Interviews

Brother-built sushi business rapidly expands to compete against Itsu and Wasabi

3 min read

20 April 2016

Former deputy editor

Small sushi business Maki, a self-proclaimed challenger to chains Itsu and Wasabi, has made the latest step towards expanding the operation as sibling founders Daniel and Anthony Woodcock open a new shop just several months after the previous one.

The Scottish brothers debuted the selection of handmade sushi products with a street food approach back in February 2015 and opened the first fixed Maki premises near Spitalfields Market in September.

Quickly building on the momentum, a new Maki location has been opened in Shoreditch on Old Street, the favoured residence for startups of the digital and creative varieties.

Daniel Woodcock, Maki’s managing director, said: “Sushi chefs are hard to come by but we ensure we only hire the best. Unlike our competitors on the high street we have professional sushi chefs hand rolling our sushi fresh every morning. By doing this we ensure our customers have access to the best taste, quality and choice on the market.”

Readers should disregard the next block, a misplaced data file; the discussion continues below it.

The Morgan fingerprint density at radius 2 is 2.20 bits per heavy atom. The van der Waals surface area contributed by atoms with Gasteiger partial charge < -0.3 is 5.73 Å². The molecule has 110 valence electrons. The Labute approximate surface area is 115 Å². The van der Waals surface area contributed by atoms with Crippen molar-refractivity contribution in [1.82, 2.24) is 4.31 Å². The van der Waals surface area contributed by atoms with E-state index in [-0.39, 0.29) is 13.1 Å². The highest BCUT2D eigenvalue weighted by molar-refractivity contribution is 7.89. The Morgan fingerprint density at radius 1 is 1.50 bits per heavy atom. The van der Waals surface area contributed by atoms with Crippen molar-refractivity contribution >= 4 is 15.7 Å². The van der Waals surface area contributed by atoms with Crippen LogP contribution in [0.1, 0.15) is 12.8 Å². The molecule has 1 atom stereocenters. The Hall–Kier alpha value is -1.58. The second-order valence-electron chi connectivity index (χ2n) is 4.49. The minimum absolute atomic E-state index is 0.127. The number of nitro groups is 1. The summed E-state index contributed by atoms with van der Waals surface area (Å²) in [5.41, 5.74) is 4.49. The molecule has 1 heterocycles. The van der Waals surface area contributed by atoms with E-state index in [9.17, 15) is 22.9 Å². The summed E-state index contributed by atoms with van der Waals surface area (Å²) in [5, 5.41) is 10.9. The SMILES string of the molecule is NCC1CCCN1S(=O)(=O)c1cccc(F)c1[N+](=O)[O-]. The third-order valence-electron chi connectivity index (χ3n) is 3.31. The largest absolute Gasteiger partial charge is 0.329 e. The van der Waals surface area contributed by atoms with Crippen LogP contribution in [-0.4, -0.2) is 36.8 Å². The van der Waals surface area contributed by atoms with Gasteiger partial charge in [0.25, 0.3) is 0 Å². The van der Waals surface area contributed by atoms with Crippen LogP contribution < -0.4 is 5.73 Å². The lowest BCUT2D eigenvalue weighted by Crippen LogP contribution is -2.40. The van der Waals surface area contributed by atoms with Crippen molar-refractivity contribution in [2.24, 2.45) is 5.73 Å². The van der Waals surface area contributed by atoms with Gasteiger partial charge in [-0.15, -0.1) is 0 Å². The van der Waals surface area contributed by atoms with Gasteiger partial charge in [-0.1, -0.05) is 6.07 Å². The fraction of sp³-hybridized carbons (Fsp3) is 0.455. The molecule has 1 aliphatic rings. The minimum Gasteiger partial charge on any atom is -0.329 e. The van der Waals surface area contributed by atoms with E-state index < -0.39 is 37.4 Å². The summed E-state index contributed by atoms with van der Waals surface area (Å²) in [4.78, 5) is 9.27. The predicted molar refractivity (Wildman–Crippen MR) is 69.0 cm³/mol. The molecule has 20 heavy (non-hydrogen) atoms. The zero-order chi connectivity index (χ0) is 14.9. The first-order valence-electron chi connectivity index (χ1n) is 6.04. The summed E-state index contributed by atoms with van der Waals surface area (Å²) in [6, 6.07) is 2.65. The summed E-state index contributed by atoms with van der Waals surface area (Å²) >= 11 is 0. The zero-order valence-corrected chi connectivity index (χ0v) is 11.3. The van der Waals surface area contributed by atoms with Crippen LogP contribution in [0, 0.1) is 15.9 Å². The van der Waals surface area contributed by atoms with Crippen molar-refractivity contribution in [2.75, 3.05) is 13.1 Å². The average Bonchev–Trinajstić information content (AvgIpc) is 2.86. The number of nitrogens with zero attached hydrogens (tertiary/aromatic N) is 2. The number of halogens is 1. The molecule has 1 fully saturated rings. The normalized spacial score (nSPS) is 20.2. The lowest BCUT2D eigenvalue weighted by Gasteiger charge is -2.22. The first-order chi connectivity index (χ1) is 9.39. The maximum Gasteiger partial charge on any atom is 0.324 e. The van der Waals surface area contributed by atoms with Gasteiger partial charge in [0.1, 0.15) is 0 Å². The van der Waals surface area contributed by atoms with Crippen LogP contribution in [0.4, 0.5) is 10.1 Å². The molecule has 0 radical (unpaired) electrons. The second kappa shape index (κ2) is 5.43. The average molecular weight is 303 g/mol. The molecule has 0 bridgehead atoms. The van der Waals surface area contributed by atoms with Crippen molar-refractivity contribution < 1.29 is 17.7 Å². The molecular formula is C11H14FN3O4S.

In this case, the best refers to Renard Ibasco, the company’s head chef. Prior to taking up the post at Maki, Ibasco worked at the Roka restaurant group – an award-winning outfit with venues in upmarket locations including Mayfair and Canary Wharf.

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According to the Woodcocks, hand rolling results in chefs packing in more ingredients and bigger flavours, ergo more variation and better quality than that of rivals. While Ibasco developed the goods to appeal to UK consumers, the appetite for sushi in the US and Australia was described as “progressive” and shops in the countries acted as inspiration for Maki.

Prior to launching, the brothers came equipped with years of experience working in hospitality for the likes of CBRE and IHG. The idea to launch Maki was founded on a frustration that existing chains weren’t being experimental with choice options.

“Antony and myself are real foodies. We were taught to cook by our parents when we were little and still like to cook when we get home from work today,” continued Woodcock.

“Creating something in the food and beverage space was always an ambition of ours, so being in a position to open a second in a bustling place like Shoreditch is a good feeling.”

The pair will concentrate on scaling across London with more stores over the next three to five years, and added that maintaining product quality during the process will be the top priority.

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